The best way to prevent Lyme disease is to avoid outdoor spaces where deer ticks live and breed. This includes tall grass, bushy and forest areas.
But for many of you that simply isn’t realistic, or what you want to do.
So for you who like to venture out and explore this great big world (myself included), it is essential to know how to protect yourself from ticks.
How To Avoid Ticks And Prevent Lyme Disease
- Wear light-colored clothing. This makes ticks easier to spot so you can get rid of them before they reach your skin.
- Wear long pants and long-sleeved shirts. Button all the buttons so sleeves are tight around the wrists.
- Tuck pants into long socks and boots. This prevents ticks from crawling up your legs.
- Stay in the middle of trails. Don’t venture off into high grasses or forest areas because ticks are more prevalent there.
- Maintain your yard and keep the grass cut and hedges trimmed. Here is a great article to help you tick-proof your yard.
- Spray your clothing and shoes with tick repellent. Typically I recommend natural products, but you have to weigh the benefits and risks for yourself. And everyone has their own opinion about this. So you have to decide what works best for you. In the past I’ve made my own essential oil repellents and tried a variety of natural repellents and personally haven’t found them to be as effective. Perhaps I haven’t found the right one. But, based on my situation, I’ve come to the following conclusion: Because I’ve been infected with Lyme twice, I want to reduce the chances of my loved ones getting sick and my being reinfected as much as possible. I just recently overcame my fear of going out into my backyard again. (And trust me, that fear is real. And when you have children it is heightened.) Currently, I’m using a Deet Repellent when I’m in areas I believe ticks may be lurking. (Even though I don’t like the chemicals, I hate the Lyme more.) The Environmental Protection Agency (EPA) has developed a handy online tool to help you select the repellent that is best for you and your family. I also ordered an Oil of Lemon Eucalyptus repellent for a more natural option to repel mosquitoes for when I’m not in tick-infested areas. You can find it here: Cutter Lemon Eucalyptus Insect Repellent. (Like I said earlier, I generally recommend natural products. So if you’re wanting to go all-natural the next tip is for you. Just keep in mind that this option may not be as effective as some of the chemical options.)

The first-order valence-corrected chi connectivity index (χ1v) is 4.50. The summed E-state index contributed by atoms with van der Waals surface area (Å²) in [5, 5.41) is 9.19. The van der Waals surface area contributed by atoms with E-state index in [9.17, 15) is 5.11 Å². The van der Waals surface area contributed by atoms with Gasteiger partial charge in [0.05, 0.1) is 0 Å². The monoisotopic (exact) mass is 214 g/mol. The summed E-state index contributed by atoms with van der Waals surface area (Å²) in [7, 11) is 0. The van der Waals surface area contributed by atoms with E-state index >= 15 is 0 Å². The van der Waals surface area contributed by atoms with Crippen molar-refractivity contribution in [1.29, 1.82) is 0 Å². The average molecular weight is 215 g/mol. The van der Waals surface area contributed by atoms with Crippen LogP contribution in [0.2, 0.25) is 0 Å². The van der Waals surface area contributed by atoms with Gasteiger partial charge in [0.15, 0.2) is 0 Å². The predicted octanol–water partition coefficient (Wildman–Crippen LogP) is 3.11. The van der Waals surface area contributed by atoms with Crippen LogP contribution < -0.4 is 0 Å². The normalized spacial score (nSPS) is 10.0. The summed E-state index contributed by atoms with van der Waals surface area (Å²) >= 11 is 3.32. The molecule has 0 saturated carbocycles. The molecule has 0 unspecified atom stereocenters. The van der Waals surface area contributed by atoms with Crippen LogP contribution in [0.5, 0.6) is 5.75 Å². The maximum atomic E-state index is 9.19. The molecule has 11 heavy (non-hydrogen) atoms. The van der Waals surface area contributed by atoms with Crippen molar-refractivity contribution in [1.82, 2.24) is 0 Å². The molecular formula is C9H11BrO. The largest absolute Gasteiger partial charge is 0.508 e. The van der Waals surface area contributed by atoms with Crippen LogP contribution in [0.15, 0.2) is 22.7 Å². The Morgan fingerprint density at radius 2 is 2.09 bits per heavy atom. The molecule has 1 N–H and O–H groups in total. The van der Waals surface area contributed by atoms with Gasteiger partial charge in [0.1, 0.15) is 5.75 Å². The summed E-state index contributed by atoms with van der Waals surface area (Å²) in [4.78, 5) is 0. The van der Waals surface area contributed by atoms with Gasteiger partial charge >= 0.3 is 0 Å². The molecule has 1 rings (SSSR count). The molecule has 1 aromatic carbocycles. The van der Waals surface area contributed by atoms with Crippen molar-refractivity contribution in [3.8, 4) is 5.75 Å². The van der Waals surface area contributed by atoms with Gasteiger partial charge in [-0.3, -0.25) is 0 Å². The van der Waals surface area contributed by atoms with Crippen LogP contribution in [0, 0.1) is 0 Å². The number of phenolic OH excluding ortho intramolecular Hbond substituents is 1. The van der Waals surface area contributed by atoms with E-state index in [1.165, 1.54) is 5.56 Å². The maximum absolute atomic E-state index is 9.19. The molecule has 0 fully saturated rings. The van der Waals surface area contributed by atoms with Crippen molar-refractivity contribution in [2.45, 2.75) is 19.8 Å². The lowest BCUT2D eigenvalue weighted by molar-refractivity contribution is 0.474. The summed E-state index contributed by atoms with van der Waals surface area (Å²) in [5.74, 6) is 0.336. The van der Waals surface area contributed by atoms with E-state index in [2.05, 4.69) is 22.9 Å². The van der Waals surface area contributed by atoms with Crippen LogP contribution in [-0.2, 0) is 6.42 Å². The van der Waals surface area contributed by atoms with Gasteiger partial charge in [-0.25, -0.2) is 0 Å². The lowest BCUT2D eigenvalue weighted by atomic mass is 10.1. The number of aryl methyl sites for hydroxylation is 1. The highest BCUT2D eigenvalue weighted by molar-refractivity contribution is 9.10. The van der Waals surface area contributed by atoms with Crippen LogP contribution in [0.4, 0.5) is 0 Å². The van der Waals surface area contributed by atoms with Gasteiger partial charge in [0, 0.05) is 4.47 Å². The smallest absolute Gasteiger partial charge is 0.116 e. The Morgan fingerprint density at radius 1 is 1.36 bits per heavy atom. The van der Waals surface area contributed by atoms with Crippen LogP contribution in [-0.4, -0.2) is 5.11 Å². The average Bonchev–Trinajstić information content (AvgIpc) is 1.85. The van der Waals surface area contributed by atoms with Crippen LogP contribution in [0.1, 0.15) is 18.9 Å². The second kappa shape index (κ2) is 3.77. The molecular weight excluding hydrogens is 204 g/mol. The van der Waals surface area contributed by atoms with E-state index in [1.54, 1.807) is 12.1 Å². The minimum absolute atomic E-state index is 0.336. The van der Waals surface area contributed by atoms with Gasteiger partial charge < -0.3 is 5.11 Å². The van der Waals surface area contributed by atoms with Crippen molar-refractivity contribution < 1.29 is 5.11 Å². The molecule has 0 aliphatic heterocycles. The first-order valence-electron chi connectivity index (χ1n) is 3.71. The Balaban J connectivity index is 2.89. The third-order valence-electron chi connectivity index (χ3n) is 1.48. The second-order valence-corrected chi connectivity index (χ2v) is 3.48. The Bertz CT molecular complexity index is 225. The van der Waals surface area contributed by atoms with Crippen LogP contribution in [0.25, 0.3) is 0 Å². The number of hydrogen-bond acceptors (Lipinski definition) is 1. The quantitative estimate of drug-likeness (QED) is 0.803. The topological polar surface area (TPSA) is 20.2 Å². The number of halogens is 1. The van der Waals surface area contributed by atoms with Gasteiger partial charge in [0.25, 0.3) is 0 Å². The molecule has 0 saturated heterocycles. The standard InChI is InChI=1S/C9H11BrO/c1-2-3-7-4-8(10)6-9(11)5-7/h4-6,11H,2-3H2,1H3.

- Some essential oils that may deter ticks include lemon, citronella, eucalyptus, lemongrass, peppermint, tea tree, geranium, catnip, clove and lavender. Essential oils are quite potent, so mix a few drops with a carrier oil (such as jojoba or olive) and apply to your skin. Or, you may prefer to make your own tick spray. The following video shows how to make a simple essential oil tick spray using only 3 ingredients.
- Check your body for ticks. Especially after spending time outdoors. And especially if you have a pet that lives indoors. Use a full-length mirror to check your entire body, taking special care to check the warmest areas, including: under the arms, under where elastic clothing straps have been, inside the belly button (yep, even there), the scalp and all hair, behind the knees, inside the elbows, between the legs, around the waist and inside and around the ears.
- Check clothing for ticks. Put clothes in the dryer on high heat to kill ticks.
- Check your pets for ticks. Remove any ticks that you find.
How To Remove A Tick
Don’t squeeze or squash the tick. Also, don’t burn it or cover it with petroleum jelly.
First, use a pair of fine-tipped tweezers to remove the tick as close to the skin as possible. Pull the tick straight out.
Then disinfect the entire area.
Save the tick in a ziplock bag or bottle for testing. Label the bag with your name, the date you removed the tick, the site of the tick bite, and how long you believe the tick was attached.
Learn about free tick testing.
Over the next few days and weeks be vigilant and watch for symptoms of Lyme disease. If you develop rashes or flu-like symptoms do not overlook them.
Go to the doctor and report the tick bite and symptoms.
You can find a Lyme Doctor in your area through this link.
There are many steps you can take to protect yourself from ticks and Lyme disease and other tick-borne diseases. Furthermore, wearing long pants and boots, staying in the middle of trails and avoiding tall grass, shrubs and forest areas are key to prevention.
What tips would you add to this list?
Please share your comments and questions in the comment section below. I love hearing from you!
For more on Lyme disease, you may want to check out:
- Celebrities With Lyme Disease
- Is Chronic Lyme Disease Real? Part 1
- Lyme Disease Awareness
- Warning: Lyme Disease Is Spreading Faster Than AIDS
- 16 Vital Facts About Lyme Disease: A National Epidemic
- Living With Lyme Disease, Part 2
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Finally, the information provided in this article has not been evaluated by the FDA and is not intended to treat, prevent, diagnose or cure any disease or health problem.